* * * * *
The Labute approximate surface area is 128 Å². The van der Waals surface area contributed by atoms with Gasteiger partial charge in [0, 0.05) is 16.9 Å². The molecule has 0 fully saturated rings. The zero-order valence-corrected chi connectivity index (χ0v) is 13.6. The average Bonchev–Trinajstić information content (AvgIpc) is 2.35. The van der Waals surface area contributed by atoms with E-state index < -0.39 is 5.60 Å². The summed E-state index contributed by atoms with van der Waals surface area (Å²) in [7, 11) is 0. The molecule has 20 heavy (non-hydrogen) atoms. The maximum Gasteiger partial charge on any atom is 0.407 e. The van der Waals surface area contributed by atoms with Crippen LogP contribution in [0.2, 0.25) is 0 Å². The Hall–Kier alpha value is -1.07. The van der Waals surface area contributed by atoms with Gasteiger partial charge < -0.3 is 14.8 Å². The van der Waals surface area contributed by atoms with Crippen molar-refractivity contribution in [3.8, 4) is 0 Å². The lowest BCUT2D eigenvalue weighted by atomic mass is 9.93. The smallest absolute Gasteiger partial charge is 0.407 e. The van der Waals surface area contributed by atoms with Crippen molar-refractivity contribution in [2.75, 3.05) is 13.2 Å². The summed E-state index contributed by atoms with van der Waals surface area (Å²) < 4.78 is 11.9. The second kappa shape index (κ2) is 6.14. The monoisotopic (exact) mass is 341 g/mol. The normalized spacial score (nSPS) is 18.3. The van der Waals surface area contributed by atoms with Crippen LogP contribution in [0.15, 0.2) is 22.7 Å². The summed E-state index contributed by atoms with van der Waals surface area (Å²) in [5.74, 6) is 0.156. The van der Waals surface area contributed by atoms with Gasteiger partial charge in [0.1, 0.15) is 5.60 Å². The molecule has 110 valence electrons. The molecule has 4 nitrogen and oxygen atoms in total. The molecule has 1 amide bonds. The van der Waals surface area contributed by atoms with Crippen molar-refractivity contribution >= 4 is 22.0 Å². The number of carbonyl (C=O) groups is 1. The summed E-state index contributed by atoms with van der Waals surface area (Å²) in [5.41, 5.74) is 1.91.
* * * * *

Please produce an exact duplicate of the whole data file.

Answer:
The Labute approximate surface area is 128 Å². The van der Waals surface area contributed by atoms with Gasteiger partial charge in [0, 0.05) is 16.9 Å². The molecule has 0 fully saturated rings. The zero-order valence-corrected chi connectivity index (χ0v) is 13.6. The average Bonchev–Trinajstić information content (AvgIpc) is 2.35. The van der Waals surface area contributed by atoms with E-state index < -0.39 is 5.60 Å². The summed E-state index contributed by atoms with van der Waals surface area (Å²) in [7, 11) is 0. The molecule has 20 heavy (non-hydrogen) atoms. The maximum Gasteiger partial charge on any atom is 0.407 e. The van der Waals surface area contributed by atoms with Crippen LogP contribution in [0.2, 0.25) is 0 Å². The Hall–Kier alpha value is -1.07. The van der Waals surface area contributed by atoms with Gasteiger partial charge < -0.3 is 14.8 Å². The van der Waals surface area contributed by atoms with Crippen molar-refractivity contribution in [3.8, 4) is 0 Å². The lowest BCUT2D eigenvalue weighted by atomic mass is 9.93. The smallest absolute Gasteiger partial charge is 0.407 e. The van der Waals surface area contributed by atoms with Crippen molar-refractivity contribution in [2.75, 3.05) is 13.2 Å². The summed E-state index contributed by atoms with van der Waals surface area (Å²) < 4.78 is 11.9. The second kappa shape index (κ2) is 6.14. The monoisotopic (exact) mass is 341 g/mol. The normalized spacial score (nSPS) is 18.3. The van der Waals surface area contributed by atoms with Crippen LogP contribution in [0.15, 0.2) is 22.7 Å². The summed E-state index contributed by atoms with van der Waals surface area (Å²) in [5.74, 6) is 0.156. The van der Waals surface area contributed by atoms with Gasteiger partial charge in [0.1, 0.15) is 5.60 Å². The molecule has 110 valence electrons. The molecule has 4 nitrogen and oxygen atoms in total. The molecule has 1 amide bonds. The van der Waals surface area contributed by atoms with Crippen molar-refractivity contribution >= 4 is 22.0 Å². The number of carbonyl (C=O) groups is 1. The summed E-state index contributed by atoms with van der Waals surface area (Å²) in [5.41, 5.74) is 1.91.